Lei Duan, Ph.D.

Assistant ProfessorLei Duan


Ph.D., History, Syracuse University, 2017

M.Phil., History, Syracuse University, 2013

M.A., History, University of Massachusetts Amherst, 2011

B.A., World History, Nankai University, 2008


Lei Duan is an assistant professor of East Asian history at Sam Houston State University. His research centers on the interplay between social violence and state power in modern China. He is currently finishing work on his first monograph, Arming and Disarming: The Culture and Politics of Guns in Modern China. A revised and expanded version of his dissertation, this book examines private gun ownership and its sociocultural and political implications in modern China from the late 19th century to the 1950s, a period when China underwent political upheaval and foreign invasion. Civilian ownership of guns not only contributed to persistent social violence, but also transformed power structures in local society and accelerated local militarization, changing the balance of power between state and society. His research attempts to offer a new prism through which to examine state-society relations in modern East Asia.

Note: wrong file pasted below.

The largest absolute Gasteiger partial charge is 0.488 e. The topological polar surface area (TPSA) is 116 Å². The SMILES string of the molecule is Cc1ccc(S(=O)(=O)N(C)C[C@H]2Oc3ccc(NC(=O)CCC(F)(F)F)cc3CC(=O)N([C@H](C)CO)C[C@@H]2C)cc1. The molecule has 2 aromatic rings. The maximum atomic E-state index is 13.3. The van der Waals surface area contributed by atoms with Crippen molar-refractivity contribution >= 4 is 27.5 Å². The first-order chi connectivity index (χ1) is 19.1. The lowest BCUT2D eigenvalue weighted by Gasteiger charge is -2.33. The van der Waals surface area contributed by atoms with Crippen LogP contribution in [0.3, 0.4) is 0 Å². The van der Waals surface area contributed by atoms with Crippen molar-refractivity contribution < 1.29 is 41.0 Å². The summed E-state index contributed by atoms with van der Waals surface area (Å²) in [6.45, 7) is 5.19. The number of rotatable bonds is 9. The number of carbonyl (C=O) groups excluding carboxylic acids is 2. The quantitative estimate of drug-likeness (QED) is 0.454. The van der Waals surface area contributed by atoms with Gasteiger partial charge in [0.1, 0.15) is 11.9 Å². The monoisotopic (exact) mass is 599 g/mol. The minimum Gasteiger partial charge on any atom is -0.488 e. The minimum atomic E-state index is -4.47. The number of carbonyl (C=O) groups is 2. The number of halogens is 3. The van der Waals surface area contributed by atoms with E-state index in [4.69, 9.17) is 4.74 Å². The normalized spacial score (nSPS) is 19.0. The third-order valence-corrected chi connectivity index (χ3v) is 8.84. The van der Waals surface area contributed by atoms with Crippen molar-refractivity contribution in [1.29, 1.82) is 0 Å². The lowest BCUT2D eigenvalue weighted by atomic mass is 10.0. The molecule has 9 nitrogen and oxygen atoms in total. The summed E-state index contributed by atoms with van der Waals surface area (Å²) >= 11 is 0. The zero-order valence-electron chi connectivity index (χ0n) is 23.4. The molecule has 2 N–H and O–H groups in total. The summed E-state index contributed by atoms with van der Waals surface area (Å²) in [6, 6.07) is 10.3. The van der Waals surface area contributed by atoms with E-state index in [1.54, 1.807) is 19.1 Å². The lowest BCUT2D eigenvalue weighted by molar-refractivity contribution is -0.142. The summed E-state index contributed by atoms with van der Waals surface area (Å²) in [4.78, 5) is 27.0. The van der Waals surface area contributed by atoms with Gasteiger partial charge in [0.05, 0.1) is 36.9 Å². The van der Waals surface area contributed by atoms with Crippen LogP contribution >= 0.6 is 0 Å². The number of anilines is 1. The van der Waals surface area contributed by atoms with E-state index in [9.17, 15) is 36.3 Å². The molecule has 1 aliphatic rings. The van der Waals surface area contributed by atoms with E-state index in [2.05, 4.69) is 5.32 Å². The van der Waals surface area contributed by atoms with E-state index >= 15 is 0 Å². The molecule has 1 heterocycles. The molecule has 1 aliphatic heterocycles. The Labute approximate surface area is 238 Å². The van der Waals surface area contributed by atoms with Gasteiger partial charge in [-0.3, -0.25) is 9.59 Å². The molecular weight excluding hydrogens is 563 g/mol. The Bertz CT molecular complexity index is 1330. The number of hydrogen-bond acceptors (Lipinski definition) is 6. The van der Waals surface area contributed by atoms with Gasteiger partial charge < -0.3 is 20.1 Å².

His second ongoing project, tentatively entitled, Popular Power and the New Frontier: Constructing Socialist Chinas Borderlands, aims to provide a framework for thinking about ethnic integration and border security. This project explores the situational and dynamic ways in which Chinese Communists integrated armed individuals and groups in Tibet from the 1950s to the 1970s, while offering perspectives on the roots of present-day China’s ethnic unrest. His recent work has appeared or will be appearing in the peer-reviewed American Journal of Chinese Studies, ASIA Network Exchange, and two edited volumes. His research has been supported by fellowships and grants from the Harry Frank Guggenheim Foundation, the American Historical Association, the Association for Asian Studies, Academia Sinica, and various libraries and archives.

 Prior to joining SHSU in 2021, Dr. Lei Duan worked as a history lecturer at Arizona State University where he taught a wide range of courses on Asian and world history. From 2017 to 2019, he was a postdoctoral fellow at the Lieberthal-Rogel Center for Chinese Studies at the University of Michigan. He received his Ph.D. in history from Syracuse University.